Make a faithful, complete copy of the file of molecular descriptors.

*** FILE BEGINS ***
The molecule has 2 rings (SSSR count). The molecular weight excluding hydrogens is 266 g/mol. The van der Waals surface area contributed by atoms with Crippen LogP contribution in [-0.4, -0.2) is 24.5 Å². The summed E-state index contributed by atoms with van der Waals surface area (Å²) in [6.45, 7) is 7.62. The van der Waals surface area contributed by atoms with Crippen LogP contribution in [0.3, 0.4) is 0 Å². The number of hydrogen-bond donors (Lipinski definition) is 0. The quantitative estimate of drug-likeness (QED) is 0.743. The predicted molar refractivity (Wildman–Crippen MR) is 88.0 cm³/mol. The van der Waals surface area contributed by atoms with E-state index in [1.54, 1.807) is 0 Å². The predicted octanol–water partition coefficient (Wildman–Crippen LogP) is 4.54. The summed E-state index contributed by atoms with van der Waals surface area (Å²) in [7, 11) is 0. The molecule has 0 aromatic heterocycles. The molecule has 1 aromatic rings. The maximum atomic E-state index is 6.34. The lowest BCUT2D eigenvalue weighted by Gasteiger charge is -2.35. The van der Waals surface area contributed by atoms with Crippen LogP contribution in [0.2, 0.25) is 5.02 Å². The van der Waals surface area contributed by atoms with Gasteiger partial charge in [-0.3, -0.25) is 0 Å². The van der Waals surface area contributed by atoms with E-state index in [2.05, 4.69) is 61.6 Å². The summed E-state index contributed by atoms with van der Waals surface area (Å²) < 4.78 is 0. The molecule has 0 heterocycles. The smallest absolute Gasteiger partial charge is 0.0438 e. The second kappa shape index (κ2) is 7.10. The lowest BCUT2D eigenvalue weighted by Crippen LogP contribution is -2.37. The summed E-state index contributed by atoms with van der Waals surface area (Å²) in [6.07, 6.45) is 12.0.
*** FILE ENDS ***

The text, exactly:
The molecule has 2 rings (SSSR count). The molecular weight excluding hydrogens is 266 g/mol. The van der Waals surface area contributed by atoms with Crippen LogP contribution in [-0.4, -0.2) is 24.5 Å². The summed E-state index contributed by atoms with van der Waals surface area (Å²) in [6.45, 7) is 7.62. The van der Waals surface area contributed by atoms with Crippen LogP contribution in [0.3, 0.4) is 0 Å². The number of hydrogen-bond donors (Lipinski definition) is 0. The quantitative estimate of drug-likeness (QED) is 0.743. The predicted molar refractivity (Wildman–Crippen MR) is 88.0 cm³/mol. The van der Waals surface area contributed by atoms with E-state index in [1.54, 1.807) is 0 Å². The predicted octanol–water partition coefficient (Wildman–Crippen LogP) is 4.54. The summed E-state index contributed by atoms with van der Waals surface area (Å²) in [7, 11) is 0. The molecule has 0 aromatic heterocycles. The molecule has 1 aromatic rings. The maximum atomic E-state index is 6.34. The lowest BCUT2D eigenvalue weighted by Gasteiger charge is -2.35. The van der Waals surface area contributed by atoms with Crippen LogP contribution in [0.2, 0.25) is 5.02 Å². The van der Waals surface area contributed by atoms with Gasteiger partial charge in [-0.3, -0.25) is 0 Å². The van der Waals surface area contributed by atoms with E-state index in [2.05, 4.69) is 61.6 Å². The summed E-state index contributed by atoms with van der Waals surface area (Å²) < 4.78 is 0. The molecule has 0 heterocycles. The smallest absolute Gasteiger partial charge is 0.0438 e. The second kappa shape index (κ2) is 7.10. The lowest BCUT2D eigenvalue weighted by Crippen LogP contribution is -2.37. The summed E-state index contributed by atoms with van der Waals surface area (Å²) in [6.07, 6.45) is 12.0.